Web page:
Having heard a presentation on its recently conducted vacancy study, the Newburgh City Council is now planning to take action, by declaring a housing emergency and establishing a rent guidelines board.
“We want to move expeditiously on this particular matter because we know we’re in a housing crisis,” said Mayor Torrance Harvey at least week’s council work session.
The mayor’s remarks came at the conclusion of a presentation by Alexandra Church, Director of Planning & Development, and Michelle Kelson, the city’s Corporation Counsel.
“So this is one item, this is potentially one next step,” Church said, explaining the methodology and the results of the recently-conducted housing study that determined that less than five percent of available rental properties are vacant. “But this is not a panacea, this will not solve and no one here claims that this will solve all of the affordability issues in the city.”
Church said the city modeled its methodology based on the established practices of other communities that had undergone a similar study, specifically City of Kingston (which has done this twice), the City of Rochester and the Village of Ossining. The study, she added, considered housing accommodations that could be subject to the Emergency Tenant Protection Act (ETPA) regulations.
Church said data was collected through several mailings sent to eligible property owners and from data collected from the city’s water department.
“So the city of Newburgh has its own water department. It’s not an outside utility, so we have control of that data. We know it to be factual, and water data is very accurate to tell us whether someone is using the water or not using the water,” Church explained. “And because water is something that you absolutely need for your daily life to flush the toilets, things like that, it’s a very accurate follow -up check for us to see if a building or a unit is vacant or occupied.”
Church said there were 68 individual properties included in the survey that accounted for 738 housing units, 622 of those were occupied; 24 of those are not currently available for rent by the owner for various reasons, and 63 vacant due to construction. That all results in a a vacancy rate of 3.93%, putting the city below the 5 percent threshold and making it eligible under ETPA.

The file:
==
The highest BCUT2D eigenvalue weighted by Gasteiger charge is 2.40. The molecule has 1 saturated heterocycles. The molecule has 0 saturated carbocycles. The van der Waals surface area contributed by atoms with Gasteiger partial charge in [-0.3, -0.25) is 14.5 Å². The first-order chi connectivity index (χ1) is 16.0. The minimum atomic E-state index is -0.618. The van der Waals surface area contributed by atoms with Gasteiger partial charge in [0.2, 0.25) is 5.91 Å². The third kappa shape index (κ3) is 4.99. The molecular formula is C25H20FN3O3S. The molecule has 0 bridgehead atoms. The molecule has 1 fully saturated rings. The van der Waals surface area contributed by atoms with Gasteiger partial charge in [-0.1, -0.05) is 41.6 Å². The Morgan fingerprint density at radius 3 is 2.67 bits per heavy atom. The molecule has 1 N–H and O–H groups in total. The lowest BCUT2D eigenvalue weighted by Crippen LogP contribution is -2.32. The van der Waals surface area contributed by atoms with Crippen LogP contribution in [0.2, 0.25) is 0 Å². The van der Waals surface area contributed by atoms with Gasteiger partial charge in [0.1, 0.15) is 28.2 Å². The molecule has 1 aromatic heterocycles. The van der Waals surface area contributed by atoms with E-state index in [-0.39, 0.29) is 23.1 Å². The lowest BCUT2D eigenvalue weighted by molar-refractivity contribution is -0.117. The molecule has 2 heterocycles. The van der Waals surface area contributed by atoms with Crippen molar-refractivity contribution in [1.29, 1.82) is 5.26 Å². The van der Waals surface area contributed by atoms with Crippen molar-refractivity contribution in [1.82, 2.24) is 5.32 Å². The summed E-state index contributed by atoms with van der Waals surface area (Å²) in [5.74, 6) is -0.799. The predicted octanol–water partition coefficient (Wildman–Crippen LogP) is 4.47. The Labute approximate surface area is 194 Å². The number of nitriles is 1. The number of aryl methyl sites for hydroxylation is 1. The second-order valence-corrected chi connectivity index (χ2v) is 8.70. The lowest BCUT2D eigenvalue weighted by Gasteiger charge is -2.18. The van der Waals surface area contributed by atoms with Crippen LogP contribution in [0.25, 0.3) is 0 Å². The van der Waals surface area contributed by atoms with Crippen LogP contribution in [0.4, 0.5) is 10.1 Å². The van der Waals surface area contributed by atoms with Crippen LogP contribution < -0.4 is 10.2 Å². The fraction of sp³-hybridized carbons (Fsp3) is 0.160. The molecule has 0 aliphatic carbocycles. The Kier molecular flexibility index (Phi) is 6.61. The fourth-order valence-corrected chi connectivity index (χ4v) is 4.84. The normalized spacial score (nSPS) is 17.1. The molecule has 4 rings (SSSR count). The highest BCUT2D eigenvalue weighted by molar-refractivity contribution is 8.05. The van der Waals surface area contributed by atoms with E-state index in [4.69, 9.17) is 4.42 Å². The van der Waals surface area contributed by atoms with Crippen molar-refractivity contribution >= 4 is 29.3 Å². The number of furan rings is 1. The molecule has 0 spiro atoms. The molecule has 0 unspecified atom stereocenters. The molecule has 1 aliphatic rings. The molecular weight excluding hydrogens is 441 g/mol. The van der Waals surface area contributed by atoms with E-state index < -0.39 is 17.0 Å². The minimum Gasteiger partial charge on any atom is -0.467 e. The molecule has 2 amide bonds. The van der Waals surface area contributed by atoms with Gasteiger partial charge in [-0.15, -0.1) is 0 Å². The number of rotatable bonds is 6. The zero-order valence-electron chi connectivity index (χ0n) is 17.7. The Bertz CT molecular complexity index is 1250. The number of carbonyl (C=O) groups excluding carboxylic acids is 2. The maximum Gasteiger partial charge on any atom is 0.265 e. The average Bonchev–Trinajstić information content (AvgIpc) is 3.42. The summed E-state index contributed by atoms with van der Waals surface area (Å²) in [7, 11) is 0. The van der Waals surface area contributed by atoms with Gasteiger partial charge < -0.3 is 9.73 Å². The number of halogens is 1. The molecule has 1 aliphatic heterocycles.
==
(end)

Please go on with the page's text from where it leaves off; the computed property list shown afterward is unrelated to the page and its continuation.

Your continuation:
“Once you have completed your vacancy study, you have identified a threshold that is below the five percent level vacancy rate. The next step is you are then eligible to declare your housing emergency,” said Kelson.
Before it can make that declaration, however, the city council must hold a public hearing, giving the general public at least ten days notice. Since there wouldn’t be enough time to adequately advertise the hearing prior to the next meeting, scheduled for November 27, the council will hold the hearing at its December 11 meeting.
Once the housing emergency is declared, the clock is running on a very specific 30 day period within which the legislative body has to identify and recommend candidates to serve on a rent guidelines board. And those recommendations are made to the State Department of Community Housing Renewal, who ultimately makes the appointment and services that rental guidelines board.
Kelson said the board will be comprised of nine members, all city residents, five of which must be qualified in the areas of either housing, economics or finance. The four remaining spots would be reserved for people with a particular advocacy position, either for the tenants or the landlords.
“It’s been a long time coming, and once you get to this point, there’s a lot of pressure to do a lot of very important things very, very quickly, and we want to make sure that we put the council and the city in the best possible posture to make the best choices,” Kelson said, “choices that are supportable, defensible, and importantly in the city’s best interest.”
Council members plan to use the second work session in December - normally cancelled because of the holidays, to begin screening potential candidates for the rental guidelines board. All agreed this should be done sooner, rather than later.
“We’re a part of the emergency,” said Councilman Omari Shakur. “So thank you for the study. I’m ready to get to work on it and now we’ll go to the next phase because this is where we need to be at.”